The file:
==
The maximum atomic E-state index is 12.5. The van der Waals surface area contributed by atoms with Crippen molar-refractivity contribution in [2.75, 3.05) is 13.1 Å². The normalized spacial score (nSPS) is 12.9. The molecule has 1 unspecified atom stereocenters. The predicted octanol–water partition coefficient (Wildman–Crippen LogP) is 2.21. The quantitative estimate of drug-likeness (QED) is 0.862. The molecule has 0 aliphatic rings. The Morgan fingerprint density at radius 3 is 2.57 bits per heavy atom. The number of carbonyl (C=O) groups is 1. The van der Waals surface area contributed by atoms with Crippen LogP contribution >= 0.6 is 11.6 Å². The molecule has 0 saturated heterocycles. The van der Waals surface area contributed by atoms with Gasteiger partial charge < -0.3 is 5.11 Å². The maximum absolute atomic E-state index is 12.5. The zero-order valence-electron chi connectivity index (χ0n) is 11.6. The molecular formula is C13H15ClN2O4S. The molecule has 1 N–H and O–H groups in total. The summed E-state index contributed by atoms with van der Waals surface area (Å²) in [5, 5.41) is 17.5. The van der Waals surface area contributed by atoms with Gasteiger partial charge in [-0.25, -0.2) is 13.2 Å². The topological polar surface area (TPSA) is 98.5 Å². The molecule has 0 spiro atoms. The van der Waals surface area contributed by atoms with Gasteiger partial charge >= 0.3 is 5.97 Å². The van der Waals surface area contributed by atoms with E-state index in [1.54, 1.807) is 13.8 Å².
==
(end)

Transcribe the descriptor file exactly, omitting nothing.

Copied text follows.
The maximum atomic E-state index is 12.5. The van der Waals surface area contributed by atoms with Crippen molar-refractivity contribution in [2.75, 3.05) is 13.1 Å². The normalized spacial score (nSPS) is 12.9. The molecule has 1 unspecified atom stereocenters. The predicted octanol–water partition coefficient (Wildman–Crippen LogP) is 2.21. The quantitative estimate of drug-likeness (QED) is 0.862. The molecule has 0 aliphatic rings. The Morgan fingerprint density at radius 3 is 2.57 bits per heavy atom. The number of carbonyl (C=O) groups is 1. The van der Waals surface area contributed by atoms with Crippen LogP contribution >= 0.6 is 11.6 Å². The molecule has 0 saturated heterocycles. The van der Waals surface area contributed by atoms with Gasteiger partial charge < -0.3 is 5.11 Å². The maximum absolute atomic E-state index is 12.5. The zero-order valence-electron chi connectivity index (χ0n) is 11.6. The molecular formula is C13H15ClN2O4S. The molecule has 1 N–H and O–H groups in total. The summed E-state index contributed by atoms with van der Waals surface area (Å²) in [5, 5.41) is 17.5. The van der Waals surface area contributed by atoms with Gasteiger partial charge in [-0.25, -0.2) is 13.2 Å². The topological polar surface area (TPSA) is 98.5 Å². The molecule has 0 spiro atoms. The van der Waals surface area contributed by atoms with Gasteiger partial charge >= 0.3 is 5.97 Å². The van der Waals surface area contributed by atoms with E-state index in [1.54, 1.807) is 13.8 Å².